If asked to name the states where gas prices are highest many of us could easily name Hawaii, New York, California and Connecticut, where notoriously steep taxes keep gas prices extremely high, but most of us would probably overlook Vermont, which has the sixth highest average price of gasoline in the U.S.

Frankly, it's puzzling because Vermont's combined gasoline tax (44.5 cents per gallon) puts it among the lowest tax rates of the states populating the list of the 10 highest gas price averages. So why are Vermont's retail prices so high?

That's what Senator Bernie Sanders, a member of the U.S. Senate Energy Committee, wants to know. He's especially interested in learning why some distributor-owned-retail operations in northwestern Vermont sell gasoline for 30 cents per gallon more than the stores they own in other parts of Vermont. He notes that the three largest gasoline distributors in northwestern Vermont own more than 50 percent of the c-stores and gas stations there. Senator Sanders is investigating further. He gave GasBuddy an exclusive interview yesterday to discuss the problem in Vermont.

"This issue interests me because we're in the middle of a recession; I live in a rural state and a lot of our people travel long distances to work and if they're getting ripped off at the gas pump it's simply is money coming out of their pay check and in many cases that's money they can ill afford," Sen. Sanders said.

"So we want to make sure, from a national level down to the local level, that people do not get ripped off on what is for many people a basic necessity; you have to get to work -- you need gas in your gas tank and for many people you don't have a lot of choice about it.

We're working on this issue on three levels: We're working with the oil giants, ExxonMobil and so forth, trying to do away with some of the tax breaks and subsidies that they have gotten.

We work on it in terms of the energy futures market, understanding that the energy futures market is dominated today not by end-users such as airlines or trucking companies but in fact it's dominated by Wall Street; Morgan Stanley and others who control about 80 percent of the oil futures market and basically use that market for quick profits and a desire to drive prices up.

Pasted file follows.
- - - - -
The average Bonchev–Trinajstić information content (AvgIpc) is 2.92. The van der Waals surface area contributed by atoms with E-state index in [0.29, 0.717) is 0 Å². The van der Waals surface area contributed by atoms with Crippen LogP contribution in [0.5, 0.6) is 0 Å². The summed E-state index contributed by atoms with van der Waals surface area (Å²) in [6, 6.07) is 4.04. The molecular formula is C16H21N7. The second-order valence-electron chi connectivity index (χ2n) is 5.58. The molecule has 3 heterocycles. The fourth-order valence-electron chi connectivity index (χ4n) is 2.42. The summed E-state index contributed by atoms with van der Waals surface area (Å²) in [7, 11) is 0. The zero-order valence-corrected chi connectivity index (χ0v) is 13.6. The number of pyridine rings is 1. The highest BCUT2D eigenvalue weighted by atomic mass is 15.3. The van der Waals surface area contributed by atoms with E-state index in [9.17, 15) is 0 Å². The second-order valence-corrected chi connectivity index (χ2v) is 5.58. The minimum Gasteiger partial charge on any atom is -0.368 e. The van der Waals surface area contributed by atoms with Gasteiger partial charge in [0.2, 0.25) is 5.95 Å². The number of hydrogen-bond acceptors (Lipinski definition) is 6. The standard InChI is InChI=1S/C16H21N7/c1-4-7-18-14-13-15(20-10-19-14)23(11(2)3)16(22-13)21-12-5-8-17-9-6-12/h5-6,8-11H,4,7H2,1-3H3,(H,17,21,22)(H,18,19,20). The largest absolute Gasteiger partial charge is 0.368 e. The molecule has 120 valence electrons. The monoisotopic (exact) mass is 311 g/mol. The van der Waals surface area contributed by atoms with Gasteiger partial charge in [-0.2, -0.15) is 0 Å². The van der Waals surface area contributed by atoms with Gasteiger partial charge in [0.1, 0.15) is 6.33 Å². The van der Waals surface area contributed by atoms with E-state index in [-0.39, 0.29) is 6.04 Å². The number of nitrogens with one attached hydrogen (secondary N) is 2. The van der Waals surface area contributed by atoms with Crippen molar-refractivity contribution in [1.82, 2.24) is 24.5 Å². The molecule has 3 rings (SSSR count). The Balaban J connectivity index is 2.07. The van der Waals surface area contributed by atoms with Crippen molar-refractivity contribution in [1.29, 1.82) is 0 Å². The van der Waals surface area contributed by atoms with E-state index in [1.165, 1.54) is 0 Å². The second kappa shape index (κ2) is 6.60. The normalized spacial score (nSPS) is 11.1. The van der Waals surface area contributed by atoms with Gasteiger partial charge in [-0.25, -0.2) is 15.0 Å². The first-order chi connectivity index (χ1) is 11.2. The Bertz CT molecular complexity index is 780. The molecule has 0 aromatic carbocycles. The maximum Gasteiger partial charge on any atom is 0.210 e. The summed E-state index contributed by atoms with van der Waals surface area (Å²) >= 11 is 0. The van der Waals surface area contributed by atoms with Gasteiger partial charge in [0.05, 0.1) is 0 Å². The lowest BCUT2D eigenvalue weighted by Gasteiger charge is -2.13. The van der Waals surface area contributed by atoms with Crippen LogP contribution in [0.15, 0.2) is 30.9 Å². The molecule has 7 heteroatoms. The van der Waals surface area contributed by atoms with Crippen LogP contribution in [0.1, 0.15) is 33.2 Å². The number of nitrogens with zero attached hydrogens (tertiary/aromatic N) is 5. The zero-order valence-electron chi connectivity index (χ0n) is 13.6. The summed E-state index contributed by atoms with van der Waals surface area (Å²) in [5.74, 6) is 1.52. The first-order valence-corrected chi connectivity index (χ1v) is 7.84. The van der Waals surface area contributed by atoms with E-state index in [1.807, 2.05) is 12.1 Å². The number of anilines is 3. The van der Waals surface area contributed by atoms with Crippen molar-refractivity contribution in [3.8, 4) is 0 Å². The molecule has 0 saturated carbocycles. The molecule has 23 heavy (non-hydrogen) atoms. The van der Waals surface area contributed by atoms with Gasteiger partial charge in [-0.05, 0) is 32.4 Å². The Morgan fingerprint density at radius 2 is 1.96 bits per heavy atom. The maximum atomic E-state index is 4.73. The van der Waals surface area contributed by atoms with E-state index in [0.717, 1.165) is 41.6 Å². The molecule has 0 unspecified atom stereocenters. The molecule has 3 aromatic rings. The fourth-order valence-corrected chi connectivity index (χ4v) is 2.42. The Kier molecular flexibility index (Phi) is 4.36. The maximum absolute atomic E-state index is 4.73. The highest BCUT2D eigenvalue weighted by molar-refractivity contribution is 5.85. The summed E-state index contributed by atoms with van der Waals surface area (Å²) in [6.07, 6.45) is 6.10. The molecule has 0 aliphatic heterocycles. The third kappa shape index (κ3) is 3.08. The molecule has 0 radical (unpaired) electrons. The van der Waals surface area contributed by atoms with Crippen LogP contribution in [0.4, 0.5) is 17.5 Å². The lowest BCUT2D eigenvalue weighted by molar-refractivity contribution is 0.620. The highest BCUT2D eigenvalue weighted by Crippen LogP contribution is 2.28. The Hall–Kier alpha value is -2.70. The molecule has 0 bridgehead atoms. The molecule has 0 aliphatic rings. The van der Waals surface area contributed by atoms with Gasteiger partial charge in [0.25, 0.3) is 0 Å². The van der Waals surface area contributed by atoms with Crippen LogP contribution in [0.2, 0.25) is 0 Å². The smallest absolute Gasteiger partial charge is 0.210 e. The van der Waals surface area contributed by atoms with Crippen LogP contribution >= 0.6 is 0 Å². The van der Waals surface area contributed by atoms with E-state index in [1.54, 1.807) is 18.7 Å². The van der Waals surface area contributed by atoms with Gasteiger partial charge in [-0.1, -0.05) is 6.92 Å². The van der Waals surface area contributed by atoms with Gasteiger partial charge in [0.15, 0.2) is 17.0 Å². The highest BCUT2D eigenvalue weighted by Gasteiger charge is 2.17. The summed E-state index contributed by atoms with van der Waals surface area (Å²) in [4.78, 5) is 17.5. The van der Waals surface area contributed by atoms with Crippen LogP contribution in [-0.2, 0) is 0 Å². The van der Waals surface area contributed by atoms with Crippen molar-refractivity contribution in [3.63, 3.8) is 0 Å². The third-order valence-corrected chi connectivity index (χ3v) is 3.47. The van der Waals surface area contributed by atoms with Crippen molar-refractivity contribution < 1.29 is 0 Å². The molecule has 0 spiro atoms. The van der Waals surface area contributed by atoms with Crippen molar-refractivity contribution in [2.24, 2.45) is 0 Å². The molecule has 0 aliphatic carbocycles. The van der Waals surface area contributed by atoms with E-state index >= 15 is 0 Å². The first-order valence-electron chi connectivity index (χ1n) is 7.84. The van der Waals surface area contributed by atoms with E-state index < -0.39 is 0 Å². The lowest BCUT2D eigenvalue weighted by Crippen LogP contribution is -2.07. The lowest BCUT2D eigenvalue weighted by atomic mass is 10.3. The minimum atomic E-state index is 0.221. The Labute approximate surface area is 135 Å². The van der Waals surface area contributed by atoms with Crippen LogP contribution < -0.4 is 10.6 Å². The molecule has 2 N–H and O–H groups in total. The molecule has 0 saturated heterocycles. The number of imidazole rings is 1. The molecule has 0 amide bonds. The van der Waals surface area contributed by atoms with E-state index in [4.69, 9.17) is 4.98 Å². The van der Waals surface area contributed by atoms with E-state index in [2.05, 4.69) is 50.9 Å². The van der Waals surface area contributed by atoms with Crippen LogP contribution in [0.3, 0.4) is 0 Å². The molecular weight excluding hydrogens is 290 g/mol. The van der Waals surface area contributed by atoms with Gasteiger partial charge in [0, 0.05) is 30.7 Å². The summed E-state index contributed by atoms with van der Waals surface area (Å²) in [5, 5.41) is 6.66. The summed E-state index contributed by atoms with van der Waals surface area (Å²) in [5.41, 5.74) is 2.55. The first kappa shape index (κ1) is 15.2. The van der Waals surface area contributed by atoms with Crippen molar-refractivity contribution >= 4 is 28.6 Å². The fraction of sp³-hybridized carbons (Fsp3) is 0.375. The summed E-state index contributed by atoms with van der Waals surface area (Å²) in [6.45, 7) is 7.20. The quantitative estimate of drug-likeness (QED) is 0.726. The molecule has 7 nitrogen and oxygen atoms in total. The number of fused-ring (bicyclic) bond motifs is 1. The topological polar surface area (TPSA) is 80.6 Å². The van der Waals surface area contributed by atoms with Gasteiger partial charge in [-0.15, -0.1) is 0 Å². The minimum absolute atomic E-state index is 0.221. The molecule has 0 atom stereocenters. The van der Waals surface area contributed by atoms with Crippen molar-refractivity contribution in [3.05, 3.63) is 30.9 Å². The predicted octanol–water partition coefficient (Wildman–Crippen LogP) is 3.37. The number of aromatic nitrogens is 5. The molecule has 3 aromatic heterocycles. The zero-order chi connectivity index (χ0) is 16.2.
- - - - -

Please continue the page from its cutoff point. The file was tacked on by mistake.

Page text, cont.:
We're working on those issues, but, back home here in Vermont, the question we're asking is two-fold; why prices here are higher than the national average and secondly, why prices in northern Vermont are much higher than the rest of he state of Vermont... What kind of interested me... we got in our car and 40 minutes south of Burlington is Middlebury, Vermont and the same folks who own stations in Burlington and Middlebury are charging people in Burlington 25 cents a gallon more and there's no rational economic reason why that should be so.

The reality is that we have three major distributors who own the majority of the gas stations in the three northern counties and my view is that they're just not interested in being competitive and they get away with what they can get away with. So we're focusing on that and we're looking at ways to address that issue."

When asked if anything is occurring in Vermont that he thinks is illegal, Sen. Sanders said that's a good question and he's asked the Federal Trade Commission to investigate.

"What the FTC will tell you is that collusion, from a legal perspective, is probably difficult to prove... There's not an email from these guys that says 'let's have gas prices today at $3.65 a gallon'... You're not going to have that. You're not going to have telephone calls; but they have basically admitted that they look out the window and they see what the other guy is doing. That's what they said publicly.

It seems that they are getting away with it (inflated profit margins) because they can get away with it. But we have a website now that focuses attention on it, and by the way, as soon as you focus attention on it, something interesting happens. You know what happens? Gas prices go down!

I realize this is a national problem and it's not an easy problem to solve; it's gone on for many, many years. We're looking at national legislation and we're working with folks in the Vermont legislature to see what they can do.

It's an issue that we're going to stay on; I can't give you the exact remedy right now; I don't know what that is. We'll do what we have to do so folks in Vermont do not continue to get ripped off."

Senator Sanders said he thinks one potential legislative approach to protect consumers might suggest boundaries defining the relationship between wholesale and retail gasoline prices where the retail price would not legally exceed the wholesale price by x, y, or z...

"It's a tough issue and it's all over the country -- it's not unique to Vermont," Sanders added.

"But, as part of this process a couple of months ago," he said, "the FTC said to us that based on their computer models, prices in Vermont are 10 to 43 cents greater than what they would have expected them to be."

Sen. Sanders has established a website dedicated to tracking the issue. Consumers may also go here and sign up for updates:
Consumer Watch: An Eye on Gas Prices

Stay tuned. The senator's got his teeth into this like a pitbull on a porterhouse steak. Hopefully, elected representatives in more states will follow his lead and be the watchdogs that we need them to be rather than accessories to the crime.